In November 2013, American climate scientist Richard Heede, of the Colorado-based Climate Accountability Institute, published a paper with a revolutionary thesis. After nine years of researching the energy industry in dozens of countries, he concluded that nearly two-thirds of the world’s carbon dioxide and methane emissions dating back to the dawn of the industrial era were the responsibility of just ninety companies. Heede called them the “carbon majors.”
Not surprisingly, the biggest players were publicly owned fossil fuel corporations like Exxon-Mobil and Chevron, along with state-held or nationalized energy monopolies in countries like Russia and Saudi Arabia. Just five investor-owned companies—BP, Chevron, Conoco-Phillips, ExxonMobil and Shell—produced enough fossil fuel to account for 12.5 percent of human-generated CO2 since 1854. Seven of the carbon majors are cement manufacturers, a particularly noxious, carbon-intensive industry. The eighty-three energy producers on Heede’s list extracted, refined and marketed the oil, gas and coal that have powered modern civilization. Along the way, they started the process that will ultimately cause our climate system to crash.
Heede’s paper, published in the journal Climatic Change, is arguably the most provocative piece of scientific research in the climate field in years. However, except for a dismissive reference in a New York Times blog and a small piece in the Los Angeles Times, the major American media outlets ignored it.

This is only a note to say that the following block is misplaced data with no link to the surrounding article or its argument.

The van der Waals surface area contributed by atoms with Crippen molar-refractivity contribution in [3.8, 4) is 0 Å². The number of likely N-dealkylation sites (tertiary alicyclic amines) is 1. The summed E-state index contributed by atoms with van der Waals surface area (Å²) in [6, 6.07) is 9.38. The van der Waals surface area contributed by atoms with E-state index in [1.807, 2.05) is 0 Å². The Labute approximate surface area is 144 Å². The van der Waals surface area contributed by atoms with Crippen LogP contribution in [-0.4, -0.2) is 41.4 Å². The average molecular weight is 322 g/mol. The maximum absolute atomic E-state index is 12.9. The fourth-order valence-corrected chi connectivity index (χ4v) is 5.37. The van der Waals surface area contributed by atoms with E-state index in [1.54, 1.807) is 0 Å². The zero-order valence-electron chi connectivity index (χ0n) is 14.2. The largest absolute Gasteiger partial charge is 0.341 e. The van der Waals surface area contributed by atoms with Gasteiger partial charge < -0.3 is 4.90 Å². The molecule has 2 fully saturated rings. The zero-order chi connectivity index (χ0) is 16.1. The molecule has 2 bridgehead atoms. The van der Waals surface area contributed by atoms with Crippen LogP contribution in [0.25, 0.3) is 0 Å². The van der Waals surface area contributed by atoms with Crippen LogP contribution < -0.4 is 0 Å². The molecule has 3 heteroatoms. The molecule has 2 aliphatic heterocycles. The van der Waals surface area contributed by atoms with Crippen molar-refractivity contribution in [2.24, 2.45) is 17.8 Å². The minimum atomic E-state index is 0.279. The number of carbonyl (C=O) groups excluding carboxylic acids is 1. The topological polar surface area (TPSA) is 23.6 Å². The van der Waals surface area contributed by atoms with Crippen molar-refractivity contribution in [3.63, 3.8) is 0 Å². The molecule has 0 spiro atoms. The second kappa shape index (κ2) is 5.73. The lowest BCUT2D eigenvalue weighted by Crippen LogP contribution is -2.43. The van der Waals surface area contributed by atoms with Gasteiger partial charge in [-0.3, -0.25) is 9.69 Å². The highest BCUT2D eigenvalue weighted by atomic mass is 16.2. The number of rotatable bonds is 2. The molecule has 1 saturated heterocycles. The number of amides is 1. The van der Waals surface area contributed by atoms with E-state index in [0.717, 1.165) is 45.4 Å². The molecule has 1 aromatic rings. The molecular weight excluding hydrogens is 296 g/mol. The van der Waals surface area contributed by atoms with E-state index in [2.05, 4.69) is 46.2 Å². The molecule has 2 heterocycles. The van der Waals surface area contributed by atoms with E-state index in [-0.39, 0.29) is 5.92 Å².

But the lawyers didn’t.
In September, two months before Heede’s article was published, leading environmental attorneys from around the world met with Heede at a confidential workshop at American University in Washington, DC, to discuss what role his findings might play in lawsuits that could force fossil fuel companies (or their government regulators) to reduce greenhouse gas emissions.
Matthew Pawa, a climate attorney based in Massachusetts, calls Heede’s work “hugely important.”
“What Heede did helps assign blame. It’s a list with names and numbers. It individualizes responsibility in a way that had not been done before,” says Pawa, who brought a suit against ExxonMobil and other carbon majors seeking climate-related damages for an Alaskan Eskimo village that will be largely engulfed by the Chukchi Sea within a matter of decades.
One well-established environmental lawyer is in the preliminary stages of putting together a lawsuit employing Heede’s statistics. Other attorneys were quick to praise the study, but cautioned that no one has yet hit upon a legal theory that can use Heede’s work to force the carbon majors to cough up some of the astronomical sums that experts believe must be spent worldwide to adapt to rising seas, heat waves, droughts and other extreme-weather events caused by climate change—not to mention help pay for the damage already caused.
“You really need the science to do anything legally,” says Sharon Eubanks, the former head of the Justice Department’s “tobacco team,” which got a federal judge to award a civil judgment against the major cigarette companies in 2006 under the Racketeer Influenced and Corrupt Organizations Act. “Policy, litigation—all of that follows the science,” she adds. “But that’s far from all you need. You need a legal theory that fits the facts and can survive attack in a real courtroom.”